δ-(l-α-aminoadipyl)-l-cysteinyl-d-valine synthetase (ACVS): discovery and perspectives
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The δ-(l-α-aminoadipyl)-l-cysteinyl-d-valine (ACV) tripeptide is the first dedicated intermediate in the biosynthetic pathway leading to the penicillin and cephalosporin classes of β-lactam natural products in bacteria and fungi. It is synthesized nonribosomally by the ACV synthetase (ACVS) enzyme, which has been purified and partially characterized from many sources. Due to its large size and instability, many details regarding the reaction mechanism of ACVS are still not fully understood. In this review we discuss the chronology and associated methodology that led to the discovery of ACVS, some of the main findings regarding its activities, and some recent/current studies being conducted on the enzyme. In addition, we conclude with perspectives on what can be done to increase our understating of this very important protein in the future.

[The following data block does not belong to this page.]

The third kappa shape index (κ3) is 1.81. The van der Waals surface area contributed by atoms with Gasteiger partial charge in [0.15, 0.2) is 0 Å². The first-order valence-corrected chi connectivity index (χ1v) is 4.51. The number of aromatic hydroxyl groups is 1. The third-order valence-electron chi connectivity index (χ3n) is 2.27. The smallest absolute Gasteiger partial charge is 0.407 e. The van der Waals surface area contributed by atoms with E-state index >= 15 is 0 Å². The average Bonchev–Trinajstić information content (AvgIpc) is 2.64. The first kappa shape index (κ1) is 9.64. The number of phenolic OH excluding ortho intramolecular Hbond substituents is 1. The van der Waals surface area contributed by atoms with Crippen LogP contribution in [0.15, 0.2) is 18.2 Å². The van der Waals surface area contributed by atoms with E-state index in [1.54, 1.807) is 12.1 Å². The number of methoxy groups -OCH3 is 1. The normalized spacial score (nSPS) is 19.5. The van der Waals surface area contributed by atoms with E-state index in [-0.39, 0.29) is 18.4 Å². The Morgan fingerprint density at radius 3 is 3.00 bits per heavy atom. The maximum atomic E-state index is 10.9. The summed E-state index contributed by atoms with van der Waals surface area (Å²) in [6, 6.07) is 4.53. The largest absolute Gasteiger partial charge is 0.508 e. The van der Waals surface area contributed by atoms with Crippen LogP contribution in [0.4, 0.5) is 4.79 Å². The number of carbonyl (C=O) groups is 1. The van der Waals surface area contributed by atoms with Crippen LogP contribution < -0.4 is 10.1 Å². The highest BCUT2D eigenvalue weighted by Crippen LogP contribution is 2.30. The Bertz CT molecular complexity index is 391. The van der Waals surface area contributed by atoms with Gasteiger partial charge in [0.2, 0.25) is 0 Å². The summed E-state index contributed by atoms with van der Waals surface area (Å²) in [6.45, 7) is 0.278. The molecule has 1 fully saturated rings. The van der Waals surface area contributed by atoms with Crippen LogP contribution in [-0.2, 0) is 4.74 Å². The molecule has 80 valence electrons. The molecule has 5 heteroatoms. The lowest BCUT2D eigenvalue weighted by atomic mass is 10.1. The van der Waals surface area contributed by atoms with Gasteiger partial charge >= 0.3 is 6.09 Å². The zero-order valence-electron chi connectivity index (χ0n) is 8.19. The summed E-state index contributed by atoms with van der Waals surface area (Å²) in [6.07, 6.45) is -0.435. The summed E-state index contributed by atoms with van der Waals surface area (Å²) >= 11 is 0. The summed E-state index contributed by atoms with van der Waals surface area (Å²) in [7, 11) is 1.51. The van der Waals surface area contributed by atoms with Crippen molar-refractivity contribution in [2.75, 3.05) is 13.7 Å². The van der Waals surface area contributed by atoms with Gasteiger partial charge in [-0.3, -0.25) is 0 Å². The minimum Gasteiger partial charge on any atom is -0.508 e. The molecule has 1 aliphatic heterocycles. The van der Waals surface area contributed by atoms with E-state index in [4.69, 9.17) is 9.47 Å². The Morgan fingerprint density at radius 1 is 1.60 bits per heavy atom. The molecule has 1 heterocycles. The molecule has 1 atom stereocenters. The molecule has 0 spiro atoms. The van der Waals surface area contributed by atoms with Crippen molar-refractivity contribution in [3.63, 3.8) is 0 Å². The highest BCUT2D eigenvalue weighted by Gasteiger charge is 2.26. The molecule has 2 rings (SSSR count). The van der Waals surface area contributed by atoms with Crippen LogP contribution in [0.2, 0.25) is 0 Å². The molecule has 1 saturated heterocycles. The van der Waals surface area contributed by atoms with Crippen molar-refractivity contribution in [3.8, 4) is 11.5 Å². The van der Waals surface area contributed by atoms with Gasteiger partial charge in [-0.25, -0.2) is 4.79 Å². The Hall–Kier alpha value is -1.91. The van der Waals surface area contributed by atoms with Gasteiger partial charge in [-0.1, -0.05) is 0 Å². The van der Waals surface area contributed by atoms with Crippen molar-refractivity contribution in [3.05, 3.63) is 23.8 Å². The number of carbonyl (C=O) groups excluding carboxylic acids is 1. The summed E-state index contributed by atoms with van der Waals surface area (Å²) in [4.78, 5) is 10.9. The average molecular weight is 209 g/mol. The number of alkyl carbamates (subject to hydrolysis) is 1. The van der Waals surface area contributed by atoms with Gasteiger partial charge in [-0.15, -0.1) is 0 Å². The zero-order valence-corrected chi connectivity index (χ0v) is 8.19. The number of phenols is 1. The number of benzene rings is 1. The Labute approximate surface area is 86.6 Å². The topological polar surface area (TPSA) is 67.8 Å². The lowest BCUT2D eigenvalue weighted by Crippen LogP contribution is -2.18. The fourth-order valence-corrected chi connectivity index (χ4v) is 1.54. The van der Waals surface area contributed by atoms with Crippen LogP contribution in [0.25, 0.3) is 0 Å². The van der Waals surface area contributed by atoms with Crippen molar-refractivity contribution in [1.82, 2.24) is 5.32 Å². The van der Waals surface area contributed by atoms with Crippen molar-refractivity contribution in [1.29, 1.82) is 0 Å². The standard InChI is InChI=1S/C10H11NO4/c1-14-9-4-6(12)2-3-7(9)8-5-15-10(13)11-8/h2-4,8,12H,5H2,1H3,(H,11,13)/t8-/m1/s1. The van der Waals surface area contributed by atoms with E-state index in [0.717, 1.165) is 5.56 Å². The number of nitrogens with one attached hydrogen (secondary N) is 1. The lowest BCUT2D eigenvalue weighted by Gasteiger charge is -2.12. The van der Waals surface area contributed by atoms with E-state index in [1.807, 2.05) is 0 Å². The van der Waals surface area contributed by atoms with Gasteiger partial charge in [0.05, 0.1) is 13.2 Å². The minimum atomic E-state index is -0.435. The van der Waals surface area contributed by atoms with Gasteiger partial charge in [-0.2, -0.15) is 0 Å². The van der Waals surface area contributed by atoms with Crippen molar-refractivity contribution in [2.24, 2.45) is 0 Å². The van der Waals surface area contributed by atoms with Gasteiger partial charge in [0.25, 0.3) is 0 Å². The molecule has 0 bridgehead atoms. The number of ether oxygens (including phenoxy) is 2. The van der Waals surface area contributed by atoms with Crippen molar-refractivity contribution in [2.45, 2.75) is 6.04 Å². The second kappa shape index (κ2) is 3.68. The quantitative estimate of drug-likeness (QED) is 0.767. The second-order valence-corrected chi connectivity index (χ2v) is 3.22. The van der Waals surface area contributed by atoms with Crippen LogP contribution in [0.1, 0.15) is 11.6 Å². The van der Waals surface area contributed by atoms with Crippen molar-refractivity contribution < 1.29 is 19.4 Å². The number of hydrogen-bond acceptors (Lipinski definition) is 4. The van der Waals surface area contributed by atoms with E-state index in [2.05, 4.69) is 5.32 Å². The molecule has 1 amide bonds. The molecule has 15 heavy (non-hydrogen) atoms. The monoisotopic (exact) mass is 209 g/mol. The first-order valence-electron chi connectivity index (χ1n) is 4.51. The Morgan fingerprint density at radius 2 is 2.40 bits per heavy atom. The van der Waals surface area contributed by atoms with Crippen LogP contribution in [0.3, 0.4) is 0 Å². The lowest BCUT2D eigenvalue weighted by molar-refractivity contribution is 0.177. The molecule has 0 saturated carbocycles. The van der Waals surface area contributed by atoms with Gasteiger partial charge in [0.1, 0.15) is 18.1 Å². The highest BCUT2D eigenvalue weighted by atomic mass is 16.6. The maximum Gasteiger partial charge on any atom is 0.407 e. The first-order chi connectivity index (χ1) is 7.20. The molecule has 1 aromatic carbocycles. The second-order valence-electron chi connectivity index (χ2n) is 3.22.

Keywordsβ-lactams Penicillin Cephalosporin ACVS Streptomyces Protein purification
This paper is dedicated to Professor A. L. Demain to mark the occasion of his 90th birthday. Throughout his career, Arnie has started many young scientists on their way, supported many established scientists in their research efforts, and made outstanding contributions to many areas of industrial microbiology through his own studies. He is an inspiration to us all. Work on β-lactams in KT’s laboratory at Memorial University of Newfoundland (MUN) is supported by a Discovery Grant from the Natural Sciences and Engineering Research Council of Canada (NSERC). MAM was the recipient of a student fellowship from NSERC and also received support from MUN for completing his program. We would also like to thank Dr. T. Martin Schmeing (Department of Biochemistry, McGill University, Canada) for advice on designing affinity tags for purifying large proteins.
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